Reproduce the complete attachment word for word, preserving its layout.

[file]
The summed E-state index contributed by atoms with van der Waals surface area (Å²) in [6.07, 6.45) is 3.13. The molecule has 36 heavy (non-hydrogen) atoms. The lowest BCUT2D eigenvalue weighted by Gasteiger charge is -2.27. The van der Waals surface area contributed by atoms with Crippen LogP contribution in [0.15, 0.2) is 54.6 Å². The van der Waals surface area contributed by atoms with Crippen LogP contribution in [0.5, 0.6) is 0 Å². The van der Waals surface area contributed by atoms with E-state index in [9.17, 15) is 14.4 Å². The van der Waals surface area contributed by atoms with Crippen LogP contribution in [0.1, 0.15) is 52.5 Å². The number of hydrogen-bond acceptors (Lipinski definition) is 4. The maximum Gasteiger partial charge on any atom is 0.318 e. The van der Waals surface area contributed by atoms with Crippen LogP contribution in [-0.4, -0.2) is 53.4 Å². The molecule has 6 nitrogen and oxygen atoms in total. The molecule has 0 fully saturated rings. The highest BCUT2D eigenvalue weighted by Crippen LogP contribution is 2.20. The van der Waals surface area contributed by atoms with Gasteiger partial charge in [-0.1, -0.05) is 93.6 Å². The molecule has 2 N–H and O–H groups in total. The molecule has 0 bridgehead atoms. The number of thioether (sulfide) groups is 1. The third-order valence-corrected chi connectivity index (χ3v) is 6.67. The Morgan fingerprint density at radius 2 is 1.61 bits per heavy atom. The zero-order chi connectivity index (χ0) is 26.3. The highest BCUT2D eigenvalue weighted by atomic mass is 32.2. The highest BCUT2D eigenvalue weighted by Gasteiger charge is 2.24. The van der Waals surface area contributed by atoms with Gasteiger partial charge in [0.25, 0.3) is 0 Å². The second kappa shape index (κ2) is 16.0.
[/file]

The summed E-state index contributed by atoms with van der Waals surface area (Å²) in [6.07, 6.45) is 3.13. The molecule has 36 heavy (non-hydrogen) atoms. The lowest BCUT2D eigenvalue weighted by Gasteiger charge is -2.27. The van der Waals surface area contributed by atoms with Crippen LogP contribution in [0.15, 0.2) is 54.6 Å². The van der Waals surface area contributed by atoms with Crippen LogP contribution in [0.5, 0.6) is 0 Å². The van der Waals surface area contributed by atoms with E-state index in [9.17, 15) is 14.4 Å². The van der Waals surface area contributed by atoms with Crippen LogP contribution in [0.1, 0.15) is 52.5 Å². The number of hydrogen-bond acceptors (Lipinski definition) is 4. The maximum Gasteiger partial charge on any atom is 0.318 e. The van der Waals surface area contributed by atoms with Crippen LogP contribution in [-0.4, -0.2) is 53.4 Å². The molecule has 6 nitrogen and oxygen atoms in total. The molecule has 0 fully saturated rings. The highest BCUT2D eigenvalue weighted by Crippen LogP contribution is 2.20. The van der Waals surface area contributed by atoms with Gasteiger partial charge in [-0.1, -0.05) is 93.6 Å². The molecule has 2 N–H and O–H groups in total. The molecule has 0 bridgehead atoms. The number of thioether (sulfide) groups is 1. The third-order valence-corrected chi connectivity index (χ3v) is 6.67. The Morgan fingerprint density at radius 2 is 1.61 bits per heavy atom. The zero-order chi connectivity index (χ0) is 26.3. The highest BCUT2D eigenvalue weighted by atomic mass is 32.2. The highest BCUT2D eigenvalue weighted by Gasteiger charge is 2.24. The van der Waals surface area contributed by atoms with Gasteiger partial charge in [0.25, 0.3) is 0 Å². The second kappa shape index (κ2) is 16.0.